This has been aided by the fact that the fibre-optic cables for supplying SDH capacities are the only components which have to be manually connected, whilst internal interconnects on a virtual container (VC) level can be switched on in just a few minutes via ancotel s network management system - all at the click of a mouse.
This means that any adjustment to or migration of network capacity that a carrier needs can be performed quickly and easily - and in the event of a fault in the carrier network, an alternative route can be found fast. Apart from these applications, there is an increasing need to temporarily map entire network node structures because it is not uncommon for network components to be delayed with some manufacturers. Once the necessary network interfaces for the vmmr.® are in stock at ancotel, the network node can be emulated via the vmmr.® and with this help the carrier can still implement important connections within the arranged timeframe without having its own network node build up.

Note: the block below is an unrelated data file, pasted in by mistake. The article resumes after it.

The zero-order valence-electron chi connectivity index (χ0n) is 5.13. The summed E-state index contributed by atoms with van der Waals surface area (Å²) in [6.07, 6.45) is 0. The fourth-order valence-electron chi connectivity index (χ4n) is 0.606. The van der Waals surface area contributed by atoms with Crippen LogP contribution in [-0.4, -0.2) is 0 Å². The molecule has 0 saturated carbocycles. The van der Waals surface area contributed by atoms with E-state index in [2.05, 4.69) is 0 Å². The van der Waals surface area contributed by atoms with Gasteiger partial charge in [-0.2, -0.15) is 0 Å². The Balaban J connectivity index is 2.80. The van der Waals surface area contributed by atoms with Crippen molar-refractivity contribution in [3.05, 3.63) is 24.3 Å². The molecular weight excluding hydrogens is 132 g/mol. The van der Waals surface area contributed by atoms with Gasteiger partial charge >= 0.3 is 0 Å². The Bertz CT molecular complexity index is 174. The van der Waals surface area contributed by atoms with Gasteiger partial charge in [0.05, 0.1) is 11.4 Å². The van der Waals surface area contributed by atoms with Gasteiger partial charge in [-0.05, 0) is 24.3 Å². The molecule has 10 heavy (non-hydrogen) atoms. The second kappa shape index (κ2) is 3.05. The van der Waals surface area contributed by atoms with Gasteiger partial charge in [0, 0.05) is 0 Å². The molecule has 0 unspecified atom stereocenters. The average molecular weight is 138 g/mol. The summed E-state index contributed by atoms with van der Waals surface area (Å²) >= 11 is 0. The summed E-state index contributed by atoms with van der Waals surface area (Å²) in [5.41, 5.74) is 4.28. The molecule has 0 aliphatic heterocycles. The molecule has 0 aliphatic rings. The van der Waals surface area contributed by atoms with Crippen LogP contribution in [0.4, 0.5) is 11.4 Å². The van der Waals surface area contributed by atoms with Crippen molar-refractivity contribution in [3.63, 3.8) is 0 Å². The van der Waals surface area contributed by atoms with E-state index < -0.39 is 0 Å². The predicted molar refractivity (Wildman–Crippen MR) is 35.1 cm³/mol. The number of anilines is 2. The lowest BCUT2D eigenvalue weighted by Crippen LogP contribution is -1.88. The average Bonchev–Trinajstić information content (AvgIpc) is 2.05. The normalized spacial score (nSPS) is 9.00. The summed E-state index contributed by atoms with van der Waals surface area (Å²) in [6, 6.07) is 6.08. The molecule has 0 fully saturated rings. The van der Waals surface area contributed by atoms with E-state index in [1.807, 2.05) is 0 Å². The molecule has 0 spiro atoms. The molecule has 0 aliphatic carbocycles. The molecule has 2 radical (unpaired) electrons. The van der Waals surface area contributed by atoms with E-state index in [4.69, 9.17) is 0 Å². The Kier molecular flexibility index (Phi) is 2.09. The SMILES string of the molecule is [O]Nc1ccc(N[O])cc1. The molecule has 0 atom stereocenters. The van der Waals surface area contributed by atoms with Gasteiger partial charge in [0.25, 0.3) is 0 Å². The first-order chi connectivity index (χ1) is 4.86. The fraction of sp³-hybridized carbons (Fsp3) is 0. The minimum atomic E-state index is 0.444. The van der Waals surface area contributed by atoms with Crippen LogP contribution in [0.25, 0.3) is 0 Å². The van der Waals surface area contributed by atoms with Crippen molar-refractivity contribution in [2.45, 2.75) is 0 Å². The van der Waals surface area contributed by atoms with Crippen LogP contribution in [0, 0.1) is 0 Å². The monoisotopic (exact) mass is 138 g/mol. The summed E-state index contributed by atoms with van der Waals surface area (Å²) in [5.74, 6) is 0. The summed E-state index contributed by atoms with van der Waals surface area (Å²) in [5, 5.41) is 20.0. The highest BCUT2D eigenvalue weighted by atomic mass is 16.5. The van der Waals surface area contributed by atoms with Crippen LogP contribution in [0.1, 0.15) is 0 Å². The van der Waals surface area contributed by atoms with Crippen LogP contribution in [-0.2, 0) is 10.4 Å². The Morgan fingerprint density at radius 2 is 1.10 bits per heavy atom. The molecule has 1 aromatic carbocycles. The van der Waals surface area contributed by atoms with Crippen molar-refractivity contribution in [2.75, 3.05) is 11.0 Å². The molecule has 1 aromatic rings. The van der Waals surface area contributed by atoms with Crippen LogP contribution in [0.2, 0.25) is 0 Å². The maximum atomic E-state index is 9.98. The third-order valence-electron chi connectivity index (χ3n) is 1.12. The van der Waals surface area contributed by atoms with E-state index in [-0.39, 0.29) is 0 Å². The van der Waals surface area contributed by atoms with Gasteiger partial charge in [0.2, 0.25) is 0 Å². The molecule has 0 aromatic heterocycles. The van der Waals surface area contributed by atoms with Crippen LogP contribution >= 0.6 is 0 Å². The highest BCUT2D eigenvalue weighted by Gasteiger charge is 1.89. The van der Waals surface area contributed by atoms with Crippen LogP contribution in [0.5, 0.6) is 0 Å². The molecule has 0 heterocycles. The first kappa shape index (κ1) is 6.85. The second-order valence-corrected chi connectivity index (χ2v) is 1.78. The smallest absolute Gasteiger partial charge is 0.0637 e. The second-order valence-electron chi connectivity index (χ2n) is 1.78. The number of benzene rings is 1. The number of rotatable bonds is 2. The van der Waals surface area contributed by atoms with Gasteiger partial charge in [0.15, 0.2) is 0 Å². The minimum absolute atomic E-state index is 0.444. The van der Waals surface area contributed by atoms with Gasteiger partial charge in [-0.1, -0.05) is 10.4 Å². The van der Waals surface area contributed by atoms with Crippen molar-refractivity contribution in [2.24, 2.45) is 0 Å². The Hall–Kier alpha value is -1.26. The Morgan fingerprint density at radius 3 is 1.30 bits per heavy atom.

THE NEXT STEP FOR THE VIRTUAL INTERCONNECTION CONCEPT?
Due to demand for the vmmr.® interconnection concept elsewhere in the world, ancotel has opened new platforms in London and Hong Kong to complement its Frankfurt site.
ancotel does not network the vmmr.® locations itself - this is down to a transit carrier, which preserves ancotel s carrier neutrality and gives carriers connected to vmmr.® a choice of potential service providers. It is an important step towards complete network neutrality.
The vmmr.® platform will be developed for voice over IP in future. The groundwork has already been done, and ancotel will soon be able to offer its customers a new service based on the Nextone Intelliconnect platform.
This scalable platform will also be used to give various carriers the chance to use SIP/H.323 VoIP interconnections without having to invest in their own system, and ancotel preserves its neutrality because it does not trade minutes on this platform.
We are planning lots of new products for the future. Details will be available soon in the ancotel goodnews online newsletter, which is distributed widely within the carrier community.
ancotel GmbH Telehaus
ancotel GmbH is a leading provider of innovative services for carrier-neutral co-location, telehousing and interconnection. ancotel has built up Europe s largest and most important telecommunications hub for international carriers and providers: a centralised, high-performance marketplace for integrated broadband and communications services, plus a network with more than 300 phone and internet service providers who can be reached by ancotel s physical or virtual interconnection rooms. Ancotel is an independent, ownermanaged company based in Frankfurt. It employs almost 70 people. The company opened ancotel Hong Kong and ancotel UK in 2006.